Why should I have a Will?
Paul Mounce, 21st January, 2020
It is estimated that around two thirds of adults in the UK do not have a Will. This leaves them open to the uncertainty of the rules of intestacy. These rules, created early in the last century, do not take account of the modern world.
Without a Will unmarried couples may not inherit each other’s assets, there is no room for gifts of specific items or legacies to grandchildren and you don’t even get to choose who deals with the administration of your estate, let alone who inherits your hard-earned assets!
In this article we look at three examples of situations where not having a Will can cause real problems for an estate.
Young couple buying their first house
John and Sarah are not married but have decided to buy a house together. They do not have any children. Their solicitor tells them that they own the property as joint tenants meaning that if one of them dies, the other will inherit the property. As they do not have any other assets they do not make a Will. Unfortunately, they both die together in a car accident. As John was older he is deemed to die first so the property passes to Sarah but as she has already died it then passes on to Sarah’s parents, meaning John’s family receive nothing.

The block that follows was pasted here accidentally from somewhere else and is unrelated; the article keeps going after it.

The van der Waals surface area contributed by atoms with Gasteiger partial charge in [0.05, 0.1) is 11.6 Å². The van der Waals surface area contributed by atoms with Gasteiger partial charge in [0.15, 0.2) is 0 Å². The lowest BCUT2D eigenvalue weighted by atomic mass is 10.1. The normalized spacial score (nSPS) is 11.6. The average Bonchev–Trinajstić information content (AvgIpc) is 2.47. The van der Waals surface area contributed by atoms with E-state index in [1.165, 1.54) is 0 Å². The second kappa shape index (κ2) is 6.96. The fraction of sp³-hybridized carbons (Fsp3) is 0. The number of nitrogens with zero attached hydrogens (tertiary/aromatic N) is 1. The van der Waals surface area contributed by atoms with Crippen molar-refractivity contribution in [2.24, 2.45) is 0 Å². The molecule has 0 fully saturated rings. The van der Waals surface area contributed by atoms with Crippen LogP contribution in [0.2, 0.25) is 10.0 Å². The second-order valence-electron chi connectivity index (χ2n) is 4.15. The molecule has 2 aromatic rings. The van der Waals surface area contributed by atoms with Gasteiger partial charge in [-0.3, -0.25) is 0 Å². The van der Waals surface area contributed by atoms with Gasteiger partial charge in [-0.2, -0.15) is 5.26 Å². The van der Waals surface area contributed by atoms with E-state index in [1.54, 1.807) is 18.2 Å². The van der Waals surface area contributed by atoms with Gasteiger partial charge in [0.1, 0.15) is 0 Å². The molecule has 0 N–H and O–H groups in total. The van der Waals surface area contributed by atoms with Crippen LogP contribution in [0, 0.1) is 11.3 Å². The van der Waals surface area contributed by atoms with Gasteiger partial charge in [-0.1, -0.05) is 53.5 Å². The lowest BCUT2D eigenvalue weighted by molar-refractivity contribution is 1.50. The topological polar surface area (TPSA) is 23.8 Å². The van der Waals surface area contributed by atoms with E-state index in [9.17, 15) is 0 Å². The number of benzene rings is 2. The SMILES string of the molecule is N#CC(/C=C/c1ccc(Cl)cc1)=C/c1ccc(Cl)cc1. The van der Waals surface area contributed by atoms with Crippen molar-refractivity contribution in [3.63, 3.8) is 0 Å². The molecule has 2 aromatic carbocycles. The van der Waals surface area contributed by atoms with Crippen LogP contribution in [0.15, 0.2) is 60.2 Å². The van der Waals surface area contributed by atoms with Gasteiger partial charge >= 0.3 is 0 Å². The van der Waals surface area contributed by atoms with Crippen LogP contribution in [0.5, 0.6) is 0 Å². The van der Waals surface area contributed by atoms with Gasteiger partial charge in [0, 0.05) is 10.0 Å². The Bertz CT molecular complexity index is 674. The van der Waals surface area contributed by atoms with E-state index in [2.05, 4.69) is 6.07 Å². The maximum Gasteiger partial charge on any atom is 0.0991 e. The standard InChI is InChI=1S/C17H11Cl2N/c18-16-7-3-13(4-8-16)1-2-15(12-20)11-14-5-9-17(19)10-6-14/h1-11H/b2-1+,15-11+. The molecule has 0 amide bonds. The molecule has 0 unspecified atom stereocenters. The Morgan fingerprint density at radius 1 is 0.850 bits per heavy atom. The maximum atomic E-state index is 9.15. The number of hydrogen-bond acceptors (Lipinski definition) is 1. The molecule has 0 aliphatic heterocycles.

Barbara is a widow who has three children, Carol, Simon and John. After Barbara’s husband died she had a big falling out with John, and has not spoken to him for ten years. She gets on well with Carol, while Simon has moved back in with her to help out. Barbara dies without a Will. Her house will be divided between all three children, John will receive an equal share and Simon will have to leave his home, unless he can afford to buy out his brother and sister.
Grandfather’s War Medals
Jim inherited his Grandfather’s medals and spent many hours discussing and looking at them with his own son Steven. He always told Steven that he would leave them to him but did not make a Will. After Jim’s death it turned out that one of the medals was worth a lot of money and as they were inherited by Steven and his twin brother David they had to be sold so that it could be shared equally between them.
These problems could all have been avoided by making a Will. Do not leave what happens on your death to chance, when it is easy to ensure your wishes are carried out by your family after your death.
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